Mental & Emotional Health
Understanding Bipolar Disorder
Editor’s Note: Bipolar disorder is often talked about, but sometimes misunderstood. The story of days-long manic episodes followed by prolonged depressed periods is a familiar one. But that isn’t the only form this disorder takes. And if someone you love has a variation on classic bipolar disorder, it’s important to recognize the condition and seek diagnosis and treatment. The experts at the National Institute of Mental Health offer the distinctions between the different types of bipolar disorder:
Bipolar I Disorder is mainly defined by manic or mixed episodes that last at least seven days, or by manic symptoms that are so severe that the person needs immediate hospital care. Usually, the person also has depressive episodes, typically lasting at least two weeks. The symptoms of mania or depression must be a major change from the person's normal behavior for bipolar I to be diagnosed.
Bipolar II Disorder is defined by a pattern of depressive episodes shifting back and forth with hypomanic episodes, but no full-blown episodes.
Bipolar Disorder Not Otherwise Specified (BP-NOS) is diagnosed when a person has symptoms of the illness that do not meet diagnostic criteria for either bipolar I or II. The symptoms may not last long enough, or the person may have too few symptoms, to be diagnosed with bipolar I or II. However, the symptoms are clearly out of the person's normal range of behavior.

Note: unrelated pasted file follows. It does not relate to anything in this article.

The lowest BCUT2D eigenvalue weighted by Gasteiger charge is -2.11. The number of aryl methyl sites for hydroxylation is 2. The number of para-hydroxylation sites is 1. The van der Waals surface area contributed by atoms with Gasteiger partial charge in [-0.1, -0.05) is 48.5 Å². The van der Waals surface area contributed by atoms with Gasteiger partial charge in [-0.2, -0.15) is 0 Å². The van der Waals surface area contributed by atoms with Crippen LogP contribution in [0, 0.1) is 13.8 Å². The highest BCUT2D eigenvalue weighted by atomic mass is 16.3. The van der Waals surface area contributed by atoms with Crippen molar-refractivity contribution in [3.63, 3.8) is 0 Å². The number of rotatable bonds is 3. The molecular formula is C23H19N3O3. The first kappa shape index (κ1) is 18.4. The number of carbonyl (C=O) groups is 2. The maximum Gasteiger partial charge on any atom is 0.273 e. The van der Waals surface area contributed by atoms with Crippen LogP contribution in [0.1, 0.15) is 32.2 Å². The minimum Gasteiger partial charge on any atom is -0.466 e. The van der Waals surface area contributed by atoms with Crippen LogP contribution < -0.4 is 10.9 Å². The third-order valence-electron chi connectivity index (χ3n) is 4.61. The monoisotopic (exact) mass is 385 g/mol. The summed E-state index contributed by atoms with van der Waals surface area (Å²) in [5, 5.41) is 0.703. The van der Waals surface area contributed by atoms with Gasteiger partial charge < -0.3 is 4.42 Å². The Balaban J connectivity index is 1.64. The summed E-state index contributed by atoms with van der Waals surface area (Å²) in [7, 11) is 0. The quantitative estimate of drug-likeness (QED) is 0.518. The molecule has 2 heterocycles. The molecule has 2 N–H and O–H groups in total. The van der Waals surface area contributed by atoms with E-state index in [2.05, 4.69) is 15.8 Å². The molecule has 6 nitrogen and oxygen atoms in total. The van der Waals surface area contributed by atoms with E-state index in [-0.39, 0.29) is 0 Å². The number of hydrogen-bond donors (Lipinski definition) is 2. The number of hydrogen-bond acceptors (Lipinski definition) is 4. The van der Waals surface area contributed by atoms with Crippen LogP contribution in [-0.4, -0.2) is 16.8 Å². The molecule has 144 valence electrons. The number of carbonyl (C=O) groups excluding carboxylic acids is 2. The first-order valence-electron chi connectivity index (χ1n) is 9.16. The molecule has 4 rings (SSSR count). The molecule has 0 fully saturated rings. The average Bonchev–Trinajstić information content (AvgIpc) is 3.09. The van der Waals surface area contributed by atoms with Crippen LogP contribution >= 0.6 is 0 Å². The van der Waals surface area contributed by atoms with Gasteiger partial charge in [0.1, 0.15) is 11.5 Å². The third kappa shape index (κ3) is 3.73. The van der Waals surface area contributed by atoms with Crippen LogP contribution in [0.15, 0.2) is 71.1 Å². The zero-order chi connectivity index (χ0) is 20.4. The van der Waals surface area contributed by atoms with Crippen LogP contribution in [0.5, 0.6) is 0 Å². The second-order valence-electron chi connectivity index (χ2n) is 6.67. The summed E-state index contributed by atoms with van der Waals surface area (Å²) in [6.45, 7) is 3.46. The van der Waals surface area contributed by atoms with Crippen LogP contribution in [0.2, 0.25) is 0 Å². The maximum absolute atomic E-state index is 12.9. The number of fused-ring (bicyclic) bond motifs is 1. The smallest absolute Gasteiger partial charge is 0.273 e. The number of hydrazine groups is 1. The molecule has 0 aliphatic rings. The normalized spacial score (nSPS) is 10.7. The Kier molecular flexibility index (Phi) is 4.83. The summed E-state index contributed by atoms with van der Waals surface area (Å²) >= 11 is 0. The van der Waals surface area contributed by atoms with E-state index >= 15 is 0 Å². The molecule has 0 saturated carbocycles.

Cyclothymic Disorder, or Cyclothymia, is a mild form of bipolar disorder. People who have cyclothymia have episodes of hypomania that shift back and forth with mild depression for at least two years. However, the symptoms do not meet the diagnostic requirements for any other type of bipolar disorder.
Some people, the NIMH experts say, may also be diagnosed with rapid-cycling bipolar disorder. This is when a person has four or more episodes of major depression, mania, hypomania, or mixed symptoms within a year. Some people experience more than one episode in a week, or even within one day. Rapid cycling seems to be more common in people who have severe bipolar disorder and may be more common in people who have their first episode at a younger age.
But no matter what type of bipolar disorder a person suffers from, the NIMH says, it tends to worsen if it isn’t treated. And delays in getting the correct diagnosis and treatment make a person likelier to experience social, personal and work problems.
Substance abuse is also an issue: Some people with bipolar disorder may try to treat their symptoms with alcohol or drugs. However, substance abuse may trigger or prolong bipolar symptoms. Other disorders commonly occurring in conjunction with bipolar disorders include post-traumatic stress disorder and attention deficit hyperactivity disorder. Physical illnesses linked to bipolar disorder include diabetes, heart disease, migraines and obesity.
To date, the NIMH experts say, there is no cure for bipolar disorder. But proper treatment helps most people with bipolar disorder gain better control of their mood swings and related symptoms.
Because bipolar disorder is a lifelong and recurrent illness, people with the disorder need long-term treatment to maintain control of bipolar symptoms. An effective maintenance treatment plan includes medication and psychotherapy, as well as steady self-monitoring of physical and mental health.
Adapted from materials published by the National Institute of Mental Health. For more information on bipolar disorder, click here.